The new Health Officer Order issued yesterday, called Safer at Work and in the Community, allows for the reopening of houses of worship, office worksites, in-store shopping at retail establishments, including indoor malls and shopping centers, flea markets, swap meets and drive-in movie theaters. Houses of worship can operate at 25% capacity or with a maximum of 100 people, whichever is lower, and retail establishments can operate at 50% capacity. Pools, hot tubs and saunas that are in a multi-unit residence or part of a homeowners’ association can also open. Political protests with limited numbers of participants are also allowed. This Order aligns the County with the State’s Orders. Everyone must continue to follow distancing and infection control protocols and wear a clean cloth face covering that securely covers both your nose and mouth when in contact with other people not in your household. Public and private gatherings of any number of people outside of a single household unit are still not permitted except for public protests and faith-bases services as described in the Order. The Health Officer Order continues to require specific higher-risk businesses to remain closed and prohibit dining in at restaurants. Restaurants are still allowed to serve food to customer via delivery, take-out or drive-thru.
As the recovery journey continues, more people being around one another can result in more transmission of COVID-19, more cases, and more hospitalizations and deaths. Because there is a 14-day incubation period for COVID-19, the actions everyone takes today will impact where numbers are in two or three weeks. The best protection against COVID-19 continues to be to wash your hands frequently, avoid touching your eyes, nose, and mouth with unwashed hands, self-isolate if you are sick, practice physical distancing, and wear a clean face covering when in contact with others from outside your household. People who have underlying health conditions remain at much greater risk for serious illness from COVID-19, so it will continue to be very important for the County’s vulnerable residents to stay at home as much as possible, to have groceries and medicine delivered, and to call their providers immediately if they have even mild symptoms.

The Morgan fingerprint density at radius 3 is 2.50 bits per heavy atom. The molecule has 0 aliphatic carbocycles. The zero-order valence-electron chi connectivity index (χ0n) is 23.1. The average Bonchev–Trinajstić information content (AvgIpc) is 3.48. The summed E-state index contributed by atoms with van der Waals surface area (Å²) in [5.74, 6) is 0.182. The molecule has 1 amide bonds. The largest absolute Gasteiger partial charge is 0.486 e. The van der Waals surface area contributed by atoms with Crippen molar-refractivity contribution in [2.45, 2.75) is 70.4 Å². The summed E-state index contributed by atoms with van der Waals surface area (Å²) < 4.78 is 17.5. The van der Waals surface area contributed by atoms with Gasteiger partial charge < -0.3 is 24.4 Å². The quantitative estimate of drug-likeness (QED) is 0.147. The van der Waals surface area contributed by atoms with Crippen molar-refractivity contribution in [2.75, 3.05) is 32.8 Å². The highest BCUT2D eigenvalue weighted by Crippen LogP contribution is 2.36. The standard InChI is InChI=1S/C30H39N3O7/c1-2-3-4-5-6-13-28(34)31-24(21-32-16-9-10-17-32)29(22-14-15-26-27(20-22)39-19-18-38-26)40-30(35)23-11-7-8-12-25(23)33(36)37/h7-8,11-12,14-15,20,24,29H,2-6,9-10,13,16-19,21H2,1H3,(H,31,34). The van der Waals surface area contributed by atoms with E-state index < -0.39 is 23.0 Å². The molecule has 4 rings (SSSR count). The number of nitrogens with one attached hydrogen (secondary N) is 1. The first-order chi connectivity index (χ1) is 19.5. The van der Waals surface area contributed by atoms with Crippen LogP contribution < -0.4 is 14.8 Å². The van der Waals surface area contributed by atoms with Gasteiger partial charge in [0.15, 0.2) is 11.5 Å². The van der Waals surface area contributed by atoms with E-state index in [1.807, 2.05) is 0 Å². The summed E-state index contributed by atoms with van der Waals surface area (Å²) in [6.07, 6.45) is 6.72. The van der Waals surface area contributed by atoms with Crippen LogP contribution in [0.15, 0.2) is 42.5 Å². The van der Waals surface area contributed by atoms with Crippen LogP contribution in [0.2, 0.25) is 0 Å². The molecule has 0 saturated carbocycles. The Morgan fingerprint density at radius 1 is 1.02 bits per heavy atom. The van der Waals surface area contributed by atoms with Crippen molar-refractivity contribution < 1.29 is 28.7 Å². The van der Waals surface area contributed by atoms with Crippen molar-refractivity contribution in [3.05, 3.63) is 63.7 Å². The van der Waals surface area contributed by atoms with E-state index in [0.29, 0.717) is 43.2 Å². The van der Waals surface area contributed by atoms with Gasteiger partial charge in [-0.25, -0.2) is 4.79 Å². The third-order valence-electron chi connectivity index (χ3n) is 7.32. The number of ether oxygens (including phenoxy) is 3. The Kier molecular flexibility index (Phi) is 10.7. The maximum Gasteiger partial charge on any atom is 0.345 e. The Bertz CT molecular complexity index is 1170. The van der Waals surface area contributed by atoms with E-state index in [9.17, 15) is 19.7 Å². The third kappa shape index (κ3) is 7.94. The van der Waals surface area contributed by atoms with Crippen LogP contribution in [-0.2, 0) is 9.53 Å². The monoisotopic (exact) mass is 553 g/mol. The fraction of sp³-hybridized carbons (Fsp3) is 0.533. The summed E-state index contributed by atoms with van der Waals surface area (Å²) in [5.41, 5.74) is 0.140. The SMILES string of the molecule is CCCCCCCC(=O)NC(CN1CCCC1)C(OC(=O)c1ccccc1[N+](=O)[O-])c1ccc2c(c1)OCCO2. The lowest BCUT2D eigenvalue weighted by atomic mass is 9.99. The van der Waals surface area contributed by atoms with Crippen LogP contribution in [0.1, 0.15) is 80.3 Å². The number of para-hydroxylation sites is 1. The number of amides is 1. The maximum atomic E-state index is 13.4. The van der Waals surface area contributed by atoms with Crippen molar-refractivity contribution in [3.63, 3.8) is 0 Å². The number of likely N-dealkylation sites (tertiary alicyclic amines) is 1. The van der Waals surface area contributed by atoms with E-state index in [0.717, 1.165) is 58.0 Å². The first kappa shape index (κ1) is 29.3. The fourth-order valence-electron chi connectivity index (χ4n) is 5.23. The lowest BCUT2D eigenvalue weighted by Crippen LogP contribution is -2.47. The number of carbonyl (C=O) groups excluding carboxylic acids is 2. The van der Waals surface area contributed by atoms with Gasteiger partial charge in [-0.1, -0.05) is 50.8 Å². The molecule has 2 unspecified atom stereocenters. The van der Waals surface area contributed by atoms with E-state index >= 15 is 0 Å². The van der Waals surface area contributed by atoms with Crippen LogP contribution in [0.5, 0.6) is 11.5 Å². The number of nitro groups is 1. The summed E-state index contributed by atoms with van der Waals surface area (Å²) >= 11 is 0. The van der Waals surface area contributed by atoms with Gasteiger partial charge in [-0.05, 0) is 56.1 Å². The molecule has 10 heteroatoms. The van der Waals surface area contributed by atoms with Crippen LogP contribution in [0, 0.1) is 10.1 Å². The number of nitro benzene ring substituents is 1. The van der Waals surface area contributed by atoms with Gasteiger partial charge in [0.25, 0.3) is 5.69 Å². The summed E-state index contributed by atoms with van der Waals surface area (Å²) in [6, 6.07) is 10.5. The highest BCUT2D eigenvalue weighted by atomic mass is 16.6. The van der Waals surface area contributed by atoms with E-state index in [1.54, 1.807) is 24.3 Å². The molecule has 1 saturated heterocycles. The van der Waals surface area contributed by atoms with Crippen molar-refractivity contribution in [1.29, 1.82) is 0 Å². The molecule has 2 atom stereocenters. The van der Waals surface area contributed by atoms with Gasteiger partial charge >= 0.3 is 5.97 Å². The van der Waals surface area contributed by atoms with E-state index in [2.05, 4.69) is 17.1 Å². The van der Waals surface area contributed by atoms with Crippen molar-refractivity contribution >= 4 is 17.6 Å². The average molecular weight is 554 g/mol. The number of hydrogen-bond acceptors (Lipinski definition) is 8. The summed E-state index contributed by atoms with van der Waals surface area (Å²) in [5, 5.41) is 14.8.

LA County is in stage two of the five-stage Roadmap to Recovery and until the final stage five is reached, Health Officer Orders and directives will continue to ensure that we slow spread of COVID-19 to prevent an overwhelming surge of COVID-19 cases at healthcare facilities. The Health Officer Order, COVID-19 Surveillance Interactive Dashboard, Roadmap to Recovery, Recovery Dashboard, and additional things you can do to protect yourself, your family and your community are on the Public Health website, www.publichealth.lacounty.gov .(c) 2020 SCVTV